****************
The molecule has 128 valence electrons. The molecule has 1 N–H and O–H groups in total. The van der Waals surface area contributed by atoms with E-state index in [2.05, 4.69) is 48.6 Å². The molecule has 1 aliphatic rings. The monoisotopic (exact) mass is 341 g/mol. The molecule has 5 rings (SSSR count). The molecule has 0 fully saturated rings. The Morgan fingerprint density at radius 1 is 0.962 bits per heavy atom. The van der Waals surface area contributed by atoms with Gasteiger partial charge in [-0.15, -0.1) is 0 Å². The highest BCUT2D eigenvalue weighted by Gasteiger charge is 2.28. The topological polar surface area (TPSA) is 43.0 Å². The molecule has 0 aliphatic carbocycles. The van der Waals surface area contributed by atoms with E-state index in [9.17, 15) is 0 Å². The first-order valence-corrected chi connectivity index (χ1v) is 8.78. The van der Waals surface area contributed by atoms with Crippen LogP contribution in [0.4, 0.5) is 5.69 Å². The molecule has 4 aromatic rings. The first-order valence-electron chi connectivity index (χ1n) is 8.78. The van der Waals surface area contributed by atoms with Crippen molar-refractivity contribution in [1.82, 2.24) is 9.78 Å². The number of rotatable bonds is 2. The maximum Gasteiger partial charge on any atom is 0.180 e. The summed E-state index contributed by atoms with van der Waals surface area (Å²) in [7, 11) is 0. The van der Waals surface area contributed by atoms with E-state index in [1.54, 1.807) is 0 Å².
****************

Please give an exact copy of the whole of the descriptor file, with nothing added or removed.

The molecule has 128 valence electrons. The molecule has 1 N–H and O–H groups in total. The van der Waals surface area contributed by atoms with E-state index in [2.05, 4.69) is 48.6 Å². The molecule has 1 aliphatic rings. The monoisotopic (exact) mass is 341 g/mol. The molecule has 5 rings (SSSR count). The molecule has 0 fully saturated rings. The Morgan fingerprint density at radius 1 is 0.962 bits per heavy atom. The van der Waals surface area contributed by atoms with Gasteiger partial charge in [-0.15, -0.1) is 0 Å². The highest BCUT2D eigenvalue weighted by Gasteiger charge is 2.28. The topological polar surface area (TPSA) is 43.0 Å². The molecule has 0 aliphatic carbocycles. The van der Waals surface area contributed by atoms with E-state index in [9.17, 15) is 0 Å². The first-order valence-corrected chi connectivity index (χ1v) is 8.78. The van der Waals surface area contributed by atoms with Crippen LogP contribution in [0.4, 0.5) is 5.69 Å². The molecule has 4 aromatic rings. The first-order valence-electron chi connectivity index (χ1n) is 8.78. The van der Waals surface area contributed by atoms with Crippen molar-refractivity contribution in [1.82, 2.24) is 9.78 Å². The number of rotatable bonds is 2. The maximum Gasteiger partial charge on any atom is 0.180 e. The summed E-state index contributed by atoms with van der Waals surface area (Å²) in [7, 11) is 0. The van der Waals surface area contributed by atoms with E-state index in [1.54, 1.807) is 0 Å².